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The Luck of Good Timing in Science:
60th Anniversary of the Belousov-Zhabotinsky Reaction

Richard Field

Richard Field
University of Montana

Field Image

The development of scientific knowledge is often aided by unexpected, lucky confluences of work done by independent researchers, often without knowledge of each other. For example, the first well-characterized oscillating chemical reaction, the iodate-ion-catalyzed decomposition of hydrogen peroxide, was discovered by William C. Bray and Herman Liebhafsky at UC-Berkeley in the 1920s. It attracted little attention at that time. The development of methods for the elucidation of chemical mechanisms was just beginning, and supporting theory consisted of little beyond the oscillatory Lotka-Volterra population dynamics model. However, Bray and Liebhafsky did gain a remarkable level of insight into their reaction.

The situation was quite different 50 years later in the early 1970s with the confluence of several independent paths of research. Illya Prigogine and his coworkers in Brussels had developed an elegant theory of dynamic instabilities resulting from nonlinear interactions in chemical systems held far-from-equilibrium. This work seems to have sprung from the 1951 work of Alan Turing on morphogenesis. They found oscillations and pattern formation in simple but unlikely chemical models, and there was no experimental example of theory at the time. However, in 1959 the Russian Boris Belousov discovered a new chemical oscillator, the metal-ion-catalyzed oxidation of a organic acid by bromate. This discovery also languished because at that time because Prigogine was just starting his far-from-equilibrium work.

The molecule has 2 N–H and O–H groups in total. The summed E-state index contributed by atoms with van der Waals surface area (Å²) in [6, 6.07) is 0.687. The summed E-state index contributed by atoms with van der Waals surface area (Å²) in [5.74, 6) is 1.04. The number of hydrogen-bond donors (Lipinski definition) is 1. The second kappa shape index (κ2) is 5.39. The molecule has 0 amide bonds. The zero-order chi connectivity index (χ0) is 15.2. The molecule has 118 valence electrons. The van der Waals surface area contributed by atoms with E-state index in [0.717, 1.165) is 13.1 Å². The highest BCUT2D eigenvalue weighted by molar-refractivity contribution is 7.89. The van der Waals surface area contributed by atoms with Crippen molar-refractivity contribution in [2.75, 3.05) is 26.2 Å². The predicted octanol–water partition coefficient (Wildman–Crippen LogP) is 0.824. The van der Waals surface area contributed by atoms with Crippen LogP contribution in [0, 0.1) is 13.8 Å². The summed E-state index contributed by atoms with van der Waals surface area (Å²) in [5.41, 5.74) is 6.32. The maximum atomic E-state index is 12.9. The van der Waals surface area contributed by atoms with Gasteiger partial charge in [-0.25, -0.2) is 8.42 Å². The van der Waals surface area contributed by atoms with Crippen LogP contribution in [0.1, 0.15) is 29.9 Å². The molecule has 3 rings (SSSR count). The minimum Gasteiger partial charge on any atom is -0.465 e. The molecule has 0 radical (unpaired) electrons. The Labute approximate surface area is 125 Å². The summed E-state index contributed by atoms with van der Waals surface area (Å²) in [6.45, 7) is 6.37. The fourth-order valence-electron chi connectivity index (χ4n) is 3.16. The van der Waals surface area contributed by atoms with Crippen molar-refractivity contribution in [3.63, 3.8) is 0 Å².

However, in the late 60s the Moscow biophysics graduate student A. M. Zhabotinsky heard of the oscillating reaction and started working with it. Knowledge of the reaction, now called the Belousov-Zhabotinsky (BZ) Reaction, soon reached Brussels and via Robert Mazo arrived Eugene, Oregon in October, 1969. A year earlier I had started a postdoctoral work with Dick Noyes. We were a pair vitally interested and experienced in elucidation of chemical mechanism, and we were fascinated by the BZ reaction. We were indeed in the right people at the right place at the right time.

It took more than two years, but we did develop with Bandi Kőrös the Field- Kőrös-Noyes (FKN) mechanism of the BZ reaction. While we were doing it, Dick Noyes' systematic, bi-weekly perusal of Chemical Abstracts luckily yielded pieces of experimental data that were vital to FKN. A year or so later we reduced the FKN mechanism to a simple three-variable model, which we named the "Oregonator" after Prigogine's "Brusselator".

The coupling of the BZ reaction, its simple model and Prigogine's theory set off several decades of very intense work on nonlinear dynamics in chemical systems.